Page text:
Don’t fall behind

Warren Buffet has two rules when it comes to investing. The first is to never lose money, and the second is to never forget rule one. In engineering, the first rule to follow is to not fall behind. You can guess the second. Just because your professor starts the semester in first gear does not mean you should be fooled into thinking that you’ll be coasting into final exams.

If you think the class is moving too slowly, miss lectures at your own risk; speaking from experience, skipping lectures by telling yourself you already know everything is a sure way to place yourself in academic peril. Sure, today you are sleeping through an introduction to limits, but within a week the chalkboards look like the set pieces from Good Will Hunting.

Be resourceful!

At one point or another, students in pursuit of their iron rings will wallow in frustration and angst, and think, “How on earth am I going to pass this?” Not to worry! At U of T — and at university more broadly — there is a plethora of resources available to you.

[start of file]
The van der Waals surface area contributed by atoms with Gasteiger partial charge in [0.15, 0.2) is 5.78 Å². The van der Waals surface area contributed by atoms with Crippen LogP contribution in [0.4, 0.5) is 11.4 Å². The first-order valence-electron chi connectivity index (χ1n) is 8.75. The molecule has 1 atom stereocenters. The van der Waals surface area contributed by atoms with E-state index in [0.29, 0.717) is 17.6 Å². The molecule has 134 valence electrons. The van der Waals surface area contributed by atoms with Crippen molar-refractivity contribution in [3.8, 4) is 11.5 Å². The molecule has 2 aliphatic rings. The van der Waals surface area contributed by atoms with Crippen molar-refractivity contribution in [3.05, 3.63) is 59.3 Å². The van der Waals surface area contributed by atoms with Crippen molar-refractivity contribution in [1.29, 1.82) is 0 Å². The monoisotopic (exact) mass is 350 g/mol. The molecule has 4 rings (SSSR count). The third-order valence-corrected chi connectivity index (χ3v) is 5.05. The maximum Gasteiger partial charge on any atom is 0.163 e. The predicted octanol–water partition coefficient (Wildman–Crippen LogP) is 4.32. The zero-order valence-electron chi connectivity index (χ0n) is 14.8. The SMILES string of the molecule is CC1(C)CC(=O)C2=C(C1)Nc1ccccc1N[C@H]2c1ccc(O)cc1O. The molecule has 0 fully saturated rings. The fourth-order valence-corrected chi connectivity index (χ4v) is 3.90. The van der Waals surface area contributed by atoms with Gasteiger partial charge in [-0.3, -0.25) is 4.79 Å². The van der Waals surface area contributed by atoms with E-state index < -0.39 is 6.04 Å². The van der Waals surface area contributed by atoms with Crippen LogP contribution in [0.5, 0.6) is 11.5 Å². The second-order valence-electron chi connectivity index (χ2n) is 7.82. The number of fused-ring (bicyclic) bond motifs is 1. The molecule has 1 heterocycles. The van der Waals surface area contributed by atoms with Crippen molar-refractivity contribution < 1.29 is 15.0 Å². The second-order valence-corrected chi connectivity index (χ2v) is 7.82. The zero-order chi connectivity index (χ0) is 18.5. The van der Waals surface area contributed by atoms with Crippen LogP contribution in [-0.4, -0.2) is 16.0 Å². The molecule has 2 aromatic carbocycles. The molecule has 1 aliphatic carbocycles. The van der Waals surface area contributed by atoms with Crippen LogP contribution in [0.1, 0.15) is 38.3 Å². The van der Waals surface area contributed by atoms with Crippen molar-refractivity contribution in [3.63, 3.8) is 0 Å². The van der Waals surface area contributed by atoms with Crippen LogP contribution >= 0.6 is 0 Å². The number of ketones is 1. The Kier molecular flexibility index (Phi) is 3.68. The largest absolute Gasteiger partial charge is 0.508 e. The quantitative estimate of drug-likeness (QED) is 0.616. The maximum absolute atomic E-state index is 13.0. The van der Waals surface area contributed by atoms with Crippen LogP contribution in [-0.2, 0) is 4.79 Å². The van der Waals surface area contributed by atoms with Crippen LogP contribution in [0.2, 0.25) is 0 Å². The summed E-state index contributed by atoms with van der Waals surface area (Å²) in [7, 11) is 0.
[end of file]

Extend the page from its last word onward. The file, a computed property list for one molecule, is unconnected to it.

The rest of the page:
Professors’ office hours

The one thing all your first-year lectures will have in common is a professor eager to lend a helping hand. But it’s a two-way street. While professors have been in your shoes before, and understand the trials and tribulations of first-year engineering, they also need new bright candidates for graduate research. That’s where you come in: professors always start the first lecture of the semester by writing their office location on the board.

If something isn’t clear in a subsequent lecture or in your problem sets, don’t hesitate to drop by and ask the professor any questions that pop into your head. Just be sure to attempt to understand the problems by yourself first. Professors, like pro-sports talent scouts, are always looking for hard-working, ambitious students.

There’s no better way to put yourself on their radars than attending their office hours and showing your ravenous appetite for learning. Years later, one might just reach out to you with a job opportunity or research position. If nothing else, you’ll have a deeper understanding of the course material.

Teaching assistants

Whatever the course, its teaching assistants (TAs) will likely be graduate students who took it themselves as undergraduates. Like Sherpas who guide climbers up the Himalayan mountains, the TAs have scaled the hills and valleys of your course syllabus, and are there to guide you through them.